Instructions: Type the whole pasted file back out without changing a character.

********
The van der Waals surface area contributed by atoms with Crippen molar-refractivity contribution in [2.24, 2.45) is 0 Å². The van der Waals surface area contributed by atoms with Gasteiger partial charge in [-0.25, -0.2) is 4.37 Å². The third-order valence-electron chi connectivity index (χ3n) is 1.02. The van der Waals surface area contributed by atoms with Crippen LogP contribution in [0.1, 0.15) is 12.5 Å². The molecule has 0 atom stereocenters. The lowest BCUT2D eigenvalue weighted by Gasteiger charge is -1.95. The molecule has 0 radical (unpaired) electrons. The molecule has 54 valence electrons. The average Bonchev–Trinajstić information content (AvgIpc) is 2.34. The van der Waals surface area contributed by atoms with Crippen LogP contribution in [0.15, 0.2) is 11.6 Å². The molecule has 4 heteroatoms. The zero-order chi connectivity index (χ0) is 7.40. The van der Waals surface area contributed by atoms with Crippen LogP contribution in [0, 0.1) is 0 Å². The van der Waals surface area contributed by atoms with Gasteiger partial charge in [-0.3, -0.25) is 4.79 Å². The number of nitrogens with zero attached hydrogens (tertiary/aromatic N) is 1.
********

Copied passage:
The van der Waals surface area contributed by atoms with Crippen molar-refractivity contribution in [2.24, 2.45) is 0 Å². The van der Waals surface area contributed by atoms with Gasteiger partial charge in [-0.25, -0.2) is 4.37 Å². The third-order valence-electron chi connectivity index (χ3n) is 1.02. The van der Waals surface area contributed by atoms with Crippen LogP contribution in [0.1, 0.15) is 12.5 Å². The molecule has 0 atom stereocenters. The lowest BCUT2D eigenvalue weighted by Gasteiger charge is -1.95. The molecule has 0 radical (unpaired) electrons. The molecule has 54 valence electrons. The average Bonchev–Trinajstić information content (AvgIpc) is 2.34. The van der Waals surface area contributed by atoms with Crippen LogP contribution in [0.15, 0.2) is 11.6 Å². The molecule has 4 heteroatoms. The zero-order chi connectivity index (χ0) is 7.40. The van der Waals surface area contributed by atoms with Crippen LogP contribution in [0, 0.1) is 0 Å². The van der Waals surface area contributed by atoms with Gasteiger partial charge in [-0.3, -0.25) is 4.79 Å². The number of nitrogens with zero attached hydrogens (tertiary/aromatic N) is 1.